IHC to indict Shamim on 13th if he fails to submit real affidavit

Lawyer for ex-chief judge of G-B tells court content of published document authentic


Hasnaat Malik December 07, 2021
Former G-B top judge Rana Shamim arrives at the Islamabad High Court on Dec 7, 2021. Screengrab

ISLAMABAD:

The Islamabad High Court on Tuesday decided to indict former chief justice of Gilgit-Baltistan Rana M Shamim on December 13 over his inability to produce the original affidavit wherein allegations were levelled against ex-CJP Saqib Nisar about him manipulating judicial proceedings to deny bails to the top PML-N leadership before general elections 2018.

A single-judge bench, led by IHC Chief Justice Athar Minallah, also declined the request of Shamim's counsel to allow his client to travel to the UK for obtaining original affidavit.
During the hearing of the case, Shamim’s counsel informed the court that the content of the affidavit was in fact authentic.

He added that the affidavit was not supposed to be published.

In his affidavit, Shamim had alleged that Nisar had influenced the case against ex-prime minister Nawaz Sharif by allegedly ordering a judge to keep the former premier and his daughter Maryam Nawaz in jail till general elections in July 2018. Justice (retd) Nisar has denied these allegations.

Justice Minallah expressed displeasure over Shamim’s refusal to submit the original document, the content of which was reported in a national daily.

"The public was given the perception that the chief justice pressured judges of this court. The timing of the story's publication is important because [the hearing] on an appeal is under way," Justice Minallah noted, referring to Maryam’s appeal against her conviction in the Avenfield reference.

The IHC CJ asked Shamim's counsel, Lateef Afridi, to view the case as amici curiae and not as his client’s lawyer.

Afridi said his client had not rejected the affidavit but again maintained that the former judge had not given it to the media. "The content of the affidavit is accurate but it was not given for publication," he added.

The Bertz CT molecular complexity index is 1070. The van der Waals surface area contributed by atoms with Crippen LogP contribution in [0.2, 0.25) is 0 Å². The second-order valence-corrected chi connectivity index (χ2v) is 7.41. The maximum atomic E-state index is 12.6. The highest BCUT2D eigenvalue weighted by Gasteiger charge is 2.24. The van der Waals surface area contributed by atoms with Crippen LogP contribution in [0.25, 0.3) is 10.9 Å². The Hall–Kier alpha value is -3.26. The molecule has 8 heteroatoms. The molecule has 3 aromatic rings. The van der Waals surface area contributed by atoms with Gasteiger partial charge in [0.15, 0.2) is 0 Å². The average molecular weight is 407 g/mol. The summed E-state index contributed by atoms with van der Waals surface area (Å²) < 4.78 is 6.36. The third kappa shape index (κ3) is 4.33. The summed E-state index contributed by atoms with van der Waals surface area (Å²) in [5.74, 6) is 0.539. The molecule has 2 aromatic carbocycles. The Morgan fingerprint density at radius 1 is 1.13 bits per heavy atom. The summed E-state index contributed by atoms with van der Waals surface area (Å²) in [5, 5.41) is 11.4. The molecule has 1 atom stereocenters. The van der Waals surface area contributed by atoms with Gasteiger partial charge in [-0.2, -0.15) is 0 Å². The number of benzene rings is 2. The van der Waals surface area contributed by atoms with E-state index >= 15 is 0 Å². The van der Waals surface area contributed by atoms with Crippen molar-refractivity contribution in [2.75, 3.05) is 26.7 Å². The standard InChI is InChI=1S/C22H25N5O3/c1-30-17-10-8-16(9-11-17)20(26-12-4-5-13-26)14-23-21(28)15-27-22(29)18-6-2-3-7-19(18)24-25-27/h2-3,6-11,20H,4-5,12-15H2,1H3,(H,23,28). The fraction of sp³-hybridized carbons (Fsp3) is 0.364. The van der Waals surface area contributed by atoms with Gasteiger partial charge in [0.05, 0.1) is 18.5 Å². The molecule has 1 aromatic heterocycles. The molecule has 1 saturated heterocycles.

The lawyer informed the court that the original affidavit was with Shamim's grandson, who was in hiding in the UK because he was being harassed.

In a written response submitted to the IHC in connection with the contempt proceedings against him, Rana Shamim said: "The affidavit referred in the show-cause notice has neither been circulated to the press by the answering respondent nor it has been shared with anyone, with the intent that same may be made public."

He added that had there been any intention of ridiculing the judiciary, the affidavit would have been tendered in Pakistan and released to various media outlets.

According to Shamim, he had the affidavit notarised in London because he had no “intention of making it public during his lifetime”.

“[I] handed it over to my grandson [in London] with a clear instruction that neither he would open it nor share the same with anyone.”

He maintained that the “only compelling force” behind executing this statement in form of an affidavit was “a promise with his late wife before her death” that he must have this fact reduced in writing and preserve it to set the record straight.

According to the former judge, he had no idea how investigative journalist Ansar Abbasi obtained the affidavit and published it in the newspaper.

He contended that the court could not proceed against him as his conversation with the ex-CJP took place in an area outside the territory of Pakistan.

“Whatever has been stated in the affidavit is based on the conversation that was heard by the answering respondent while he was present Gilgit-Baltistan and unless and until the same proven to be false no mala fide could be attributed especially when the same statement has not been released…by the answering respondent.”

Shamim added he was ready to “state the facts” on solemn oath and confront former CJP Nisar, adding that the event mentioned in his affidavit occurred on July 15, 2018.

He further stated that he could not even comprehend to cause aspersions on the integrity of the judicial process, adding that he expressed his regret if he caused any annoyance to the court.

After the hearing, Shamim, along with his lawyer Afridi, talked to the media outside the high court.
Afridi said his client was being intimidated in Pakistan whereas his grandson was being harassed in London. He said the former judge agreed with the content of his affidavit published in the newspaper.

He also criticised the attorney general for Pakistan for presenting a one-sided narrative.

“The attorney general says that the allegations [levelled by Shamim] are of grave nature, but is there such a matter that is not serious in Pakistan?” he quipped.

“Does the attorney general have the courage to say that whatever happening here is wrong?” he questioned.

 

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